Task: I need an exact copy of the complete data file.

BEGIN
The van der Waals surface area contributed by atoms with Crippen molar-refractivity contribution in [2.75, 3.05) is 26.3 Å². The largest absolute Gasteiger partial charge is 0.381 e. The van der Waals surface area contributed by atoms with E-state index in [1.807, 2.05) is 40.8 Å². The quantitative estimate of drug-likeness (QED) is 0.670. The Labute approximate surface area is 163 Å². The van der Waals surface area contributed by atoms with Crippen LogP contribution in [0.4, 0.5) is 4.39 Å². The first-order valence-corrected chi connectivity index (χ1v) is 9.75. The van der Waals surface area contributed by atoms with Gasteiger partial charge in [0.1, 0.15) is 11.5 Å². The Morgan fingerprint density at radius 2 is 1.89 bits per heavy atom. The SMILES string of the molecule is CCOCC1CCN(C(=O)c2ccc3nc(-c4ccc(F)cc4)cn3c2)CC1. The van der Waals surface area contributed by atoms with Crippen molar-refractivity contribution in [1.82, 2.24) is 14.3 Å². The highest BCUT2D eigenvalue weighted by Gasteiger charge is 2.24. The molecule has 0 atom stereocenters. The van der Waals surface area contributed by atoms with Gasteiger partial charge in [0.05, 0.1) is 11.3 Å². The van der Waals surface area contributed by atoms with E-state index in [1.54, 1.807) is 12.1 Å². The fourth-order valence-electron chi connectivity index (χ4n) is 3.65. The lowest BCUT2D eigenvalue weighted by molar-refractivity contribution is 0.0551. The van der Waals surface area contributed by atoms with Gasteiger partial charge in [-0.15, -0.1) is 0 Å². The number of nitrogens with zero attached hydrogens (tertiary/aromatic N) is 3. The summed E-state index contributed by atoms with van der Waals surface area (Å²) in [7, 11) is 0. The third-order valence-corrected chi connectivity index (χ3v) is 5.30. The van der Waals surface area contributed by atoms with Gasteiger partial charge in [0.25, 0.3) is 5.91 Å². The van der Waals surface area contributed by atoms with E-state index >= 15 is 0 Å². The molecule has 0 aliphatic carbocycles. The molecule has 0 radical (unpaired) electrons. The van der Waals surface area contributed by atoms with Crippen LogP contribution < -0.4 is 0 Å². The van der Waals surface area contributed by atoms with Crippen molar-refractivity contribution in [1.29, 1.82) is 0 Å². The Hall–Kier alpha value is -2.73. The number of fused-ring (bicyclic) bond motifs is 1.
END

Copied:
The van der Waals surface area contributed by atoms with Crippen molar-refractivity contribution in [2.75, 3.05) is 26.3 Å². The largest absolute Gasteiger partial charge is 0.381 e. The van der Waals surface area contributed by atoms with E-state index in [1.807, 2.05) is 40.8 Å². The quantitative estimate of drug-likeness (QED) is 0.670. The Labute approximate surface area is 163 Å². The van der Waals surface area contributed by atoms with Crippen LogP contribution in [0.4, 0.5) is 4.39 Å². The first-order valence-corrected chi connectivity index (χ1v) is 9.75. The van der Waals surface area contributed by atoms with Gasteiger partial charge in [0.1, 0.15) is 11.5 Å². The Morgan fingerprint density at radius 2 is 1.89 bits per heavy atom. The SMILES string of the molecule is CCOCC1CCN(C(=O)c2ccc3nc(-c4ccc(F)cc4)cn3c2)CC1. The van der Waals surface area contributed by atoms with Crippen molar-refractivity contribution in [1.82, 2.24) is 14.3 Å². The highest BCUT2D eigenvalue weighted by Gasteiger charge is 2.24. The molecule has 0 atom stereocenters. The van der Waals surface area contributed by atoms with Gasteiger partial charge in [0.05, 0.1) is 11.3 Å². The van der Waals surface area contributed by atoms with E-state index in [1.54, 1.807) is 12.1 Å². The fourth-order valence-electron chi connectivity index (χ4n) is 3.65. The lowest BCUT2D eigenvalue weighted by molar-refractivity contribution is 0.0551. The van der Waals surface area contributed by atoms with Gasteiger partial charge in [-0.15, -0.1) is 0 Å². The number of nitrogens with zero attached hydrogens (tertiary/aromatic N) is 3. The summed E-state index contributed by atoms with van der Waals surface area (Å²) in [7, 11) is 0. The third-order valence-corrected chi connectivity index (χ3v) is 5.30. The van der Waals surface area contributed by atoms with Gasteiger partial charge in [0.25, 0.3) is 5.91 Å². The van der Waals surface area contributed by atoms with E-state index >= 15 is 0 Å². The molecule has 0 aliphatic carbocycles. The molecule has 0 radical (unpaired) electrons. The van der Waals surface area contributed by atoms with Crippen LogP contribution < -0.4 is 0 Å². The van der Waals surface area contributed by atoms with Crippen molar-refractivity contribution in [1.29, 1.82) is 0 Å². The Hall–Kier alpha value is -2.73. The number of fused-ring (bicyclic) bond motifs is 1.